- I want to see my mom and dad. They love me. But life is tough in a society that doesn’t like blind people. Jesus, when you heal my eyes you will also heal their hearts.
- Jesus, I want to see a girl. I’ve heard they are pretty, but I’ve never seen one. I want to see the sun shine in her hair. I want to see how a brightly colored dress enhances her beauty. I want to see her smile ... at me. I’ve heard the sneers and snickers. Now I want to see the smiles.
- Jesus, I want to be normal. I want to be able to walk into a crowd and not be ridiculed and stared even. I can’t see, But I can feel the stares and I can hear the snickers. "Who sinned, this man or his parents, that he was born blind?" Remove that pain.
- I want to see so I can know I am a child of God. Have you rejected me? Do I have less value because I am blind? These thoughts hurt more than blindness.
- Finally, Jesus, I want you to heal my eyes so there can be healing in my heart from the rejection and doubt that assails me everyday.
- Jesus I want to see. I want to see with my eyes and I want to see with my heart.
"Jesus said to him, ‘Receive your sight; your faith has healed you.’ Immediately he received his sight and followed Jesus, praising God. When all the people saw it, they also praised God." (Vv.42-43).
The Bigger Story
The Blind Man was now the Seeing Man. He could see the olive tree, his mom and dad, and a pretty girl. He would now be normal and fit in with society. His heart would heal with his eyes.
But something bigger happened besides this man seeing with his eyes. He could now see with his heart. "Your faith has healed you," Jesus said. But what was a desperate, hopeful faith before is now a deep conviction. He began to follow Jesus and praise God.
But the bigger story continues. What Jesus did for the blind man he does for all Israel. When Jesus came, Israel was a defeated, occupied nation. Roman legions conquered the area and now rule it with an iron scepter. Israel is not a free nation, she is in bondage.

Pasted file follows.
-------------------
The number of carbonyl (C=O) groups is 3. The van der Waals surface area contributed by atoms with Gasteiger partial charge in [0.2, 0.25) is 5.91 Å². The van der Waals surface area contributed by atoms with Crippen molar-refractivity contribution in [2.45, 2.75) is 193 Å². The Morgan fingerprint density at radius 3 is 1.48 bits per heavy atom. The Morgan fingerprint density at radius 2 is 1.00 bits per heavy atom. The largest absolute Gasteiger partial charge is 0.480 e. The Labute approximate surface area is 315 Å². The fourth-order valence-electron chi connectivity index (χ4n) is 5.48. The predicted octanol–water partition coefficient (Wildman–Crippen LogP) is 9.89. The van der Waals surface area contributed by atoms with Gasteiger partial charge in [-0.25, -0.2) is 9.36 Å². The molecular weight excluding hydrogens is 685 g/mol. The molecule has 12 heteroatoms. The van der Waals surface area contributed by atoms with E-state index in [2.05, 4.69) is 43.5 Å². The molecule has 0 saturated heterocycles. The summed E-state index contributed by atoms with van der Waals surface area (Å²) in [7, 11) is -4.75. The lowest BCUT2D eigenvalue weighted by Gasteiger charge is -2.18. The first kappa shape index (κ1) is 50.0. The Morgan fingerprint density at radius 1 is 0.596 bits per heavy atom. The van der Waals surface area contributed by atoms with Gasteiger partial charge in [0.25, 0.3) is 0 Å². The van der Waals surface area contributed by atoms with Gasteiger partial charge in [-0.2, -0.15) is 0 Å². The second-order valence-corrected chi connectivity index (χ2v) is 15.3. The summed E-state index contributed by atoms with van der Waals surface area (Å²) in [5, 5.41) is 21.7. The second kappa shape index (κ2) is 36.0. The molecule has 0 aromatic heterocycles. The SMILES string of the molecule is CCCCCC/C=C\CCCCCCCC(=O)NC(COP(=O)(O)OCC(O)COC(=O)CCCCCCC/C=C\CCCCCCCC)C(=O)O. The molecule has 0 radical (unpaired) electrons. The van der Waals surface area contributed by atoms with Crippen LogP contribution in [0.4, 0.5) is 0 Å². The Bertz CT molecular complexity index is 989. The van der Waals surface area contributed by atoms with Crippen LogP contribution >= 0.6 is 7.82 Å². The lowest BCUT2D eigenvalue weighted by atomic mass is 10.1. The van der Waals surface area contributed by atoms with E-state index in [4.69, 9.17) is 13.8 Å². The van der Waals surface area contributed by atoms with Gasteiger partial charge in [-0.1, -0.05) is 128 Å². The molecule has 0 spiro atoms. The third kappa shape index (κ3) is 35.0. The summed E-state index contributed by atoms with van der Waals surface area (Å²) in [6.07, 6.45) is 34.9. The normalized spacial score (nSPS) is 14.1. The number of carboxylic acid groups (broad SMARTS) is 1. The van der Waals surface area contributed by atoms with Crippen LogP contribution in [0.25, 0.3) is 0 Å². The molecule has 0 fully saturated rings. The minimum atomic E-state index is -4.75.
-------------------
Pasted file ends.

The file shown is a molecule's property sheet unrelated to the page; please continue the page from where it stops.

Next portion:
Since the time of Isaiah Israel has looked for a redeemer to free her from bondage. Isaiah 61 says,
"The Spirit of the Sovereign Lord is on me, because the Lord has anointed me to preach good news to the poor. He has sent me to bind up the brokenhearted, to proclaim freedom for the captives and release from darkness for the prisoners, to proclaim the year of the Lord’s favor and the day of vengeance of our God, to comfort all who mourn ..." (Vv.1-2).
Jesus has come to free Israel from this bondage. The miracles he performed did confirm he was the Son of God. They confirmed that redemption was here. Jesus came to preach good news - that he would heal broken hearts, proclaim freedom, release the blind from darkness, announce God’s favor upon the faithful, comfort the mourners, and bring the vengeance of God.
In keeping with the theme of Isaiah, Jesus said to Israel, "God is here. Follow me. Leave your chains. Leave your darkness. Leave your stale, religious conceptions. Open your eyes. Follow me."
Did people get the point? Jesus announced he was going to die and rise again. His own disciples didn’t understand. Lost in their thoughts they coldly dismissed the blind man. Jesus says, "Wait, this is who I came for. Blind man, come here. You are blind no longer." The blind man sees and praises God.
This is what Jesus came for all of Israel to do: see and praise. See Jesus as the person of God who has come to rescue us from every chain that binds us, and to praise him for his greatness.
The blind man did. Did Israel. Do we?
The real blind people in the Gospels aren’t the blind people. Notice how many of the physically blind come to believe in Jesus. The real blind are those who think they see, who think they know about life, who think they know the Bible, who think they are right, who think they have God figured out, who think God will act sometime in the future and ignore what he has already done and is currently doing. The real blind are those who do not see Jesus.
"Receive your sight."
That is what Jesus said to all of Israel. Some listened, some didn’t.
This is what Jesus wants to say to all of us. Those aren’t just words to give sight to eyes. Those are words to heal hearts, restore relationships, and offer hope and a place to belong.
Jesus asks all of us, "What do you want me to do for you." I hope we have an answer for him.
May 24, 2009